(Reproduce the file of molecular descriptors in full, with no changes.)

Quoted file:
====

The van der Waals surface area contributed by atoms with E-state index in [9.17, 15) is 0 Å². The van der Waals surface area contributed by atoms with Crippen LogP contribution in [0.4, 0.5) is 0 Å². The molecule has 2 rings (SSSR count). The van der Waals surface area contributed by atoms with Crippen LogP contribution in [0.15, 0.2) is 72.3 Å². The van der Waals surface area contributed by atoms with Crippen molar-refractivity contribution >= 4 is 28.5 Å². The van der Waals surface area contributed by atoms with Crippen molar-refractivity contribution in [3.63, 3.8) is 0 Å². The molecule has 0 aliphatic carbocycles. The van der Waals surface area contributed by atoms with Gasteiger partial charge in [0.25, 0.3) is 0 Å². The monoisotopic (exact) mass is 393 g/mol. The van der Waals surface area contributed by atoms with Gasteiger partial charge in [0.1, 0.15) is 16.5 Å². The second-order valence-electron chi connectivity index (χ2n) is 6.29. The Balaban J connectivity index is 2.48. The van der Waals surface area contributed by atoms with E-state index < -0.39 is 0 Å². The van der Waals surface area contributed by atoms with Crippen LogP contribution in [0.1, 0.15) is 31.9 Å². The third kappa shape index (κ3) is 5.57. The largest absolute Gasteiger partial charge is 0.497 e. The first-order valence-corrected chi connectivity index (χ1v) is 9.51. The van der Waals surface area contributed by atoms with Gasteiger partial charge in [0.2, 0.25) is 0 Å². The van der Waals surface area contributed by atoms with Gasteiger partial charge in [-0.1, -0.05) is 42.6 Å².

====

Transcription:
The van der Waals surface area contributed by atoms with E-state index in [9.17, 15) is 0 Å². The van der Waals surface area contributed by atoms with Crippen LogP contribution in [0.4, 0.5) is 0 Å². The molecule has 2 rings (SSSR count). The van der Waals surface area contributed by atoms with Crippen LogP contribution in [0.15, 0.2) is 72.3 Å². The van der Waals surface area contributed by atoms with Crippen molar-refractivity contribution >= 4 is 28.5 Å². The van der Waals surface area contributed by atoms with Crippen molar-refractivity contribution in [3.63, 3.8) is 0 Å². The molecule has 0 aliphatic carbocycles. The van der Waals surface area contributed by atoms with Gasteiger partial charge in [0.25, 0.3) is 0 Å². The monoisotopic (exact) mass is 393 g/mol. The van der Waals surface area contributed by atoms with Gasteiger partial charge in [0.1, 0.15) is 16.5 Å². The second-order valence-electron chi connectivity index (χ2n) is 6.29. The Balaban J connectivity index is 2.48. The van der Waals surface area contributed by atoms with E-state index < -0.39 is 0 Å². The van der Waals surface area contributed by atoms with Crippen LogP contribution in [0.1, 0.15) is 31.9 Å². The third kappa shape index (κ3) is 5.57. The largest absolute Gasteiger partial charge is 0.497 e. The first-order valence-corrected chi connectivity index (χ1v) is 9.51. The van der Waals surface area contributed by atoms with Gasteiger partial charge in [0.2, 0.25) is 0 Å². The van der Waals surface area contributed by atoms with Gasteiger partial charge in [-0.1, -0.05) is 42.6 Å².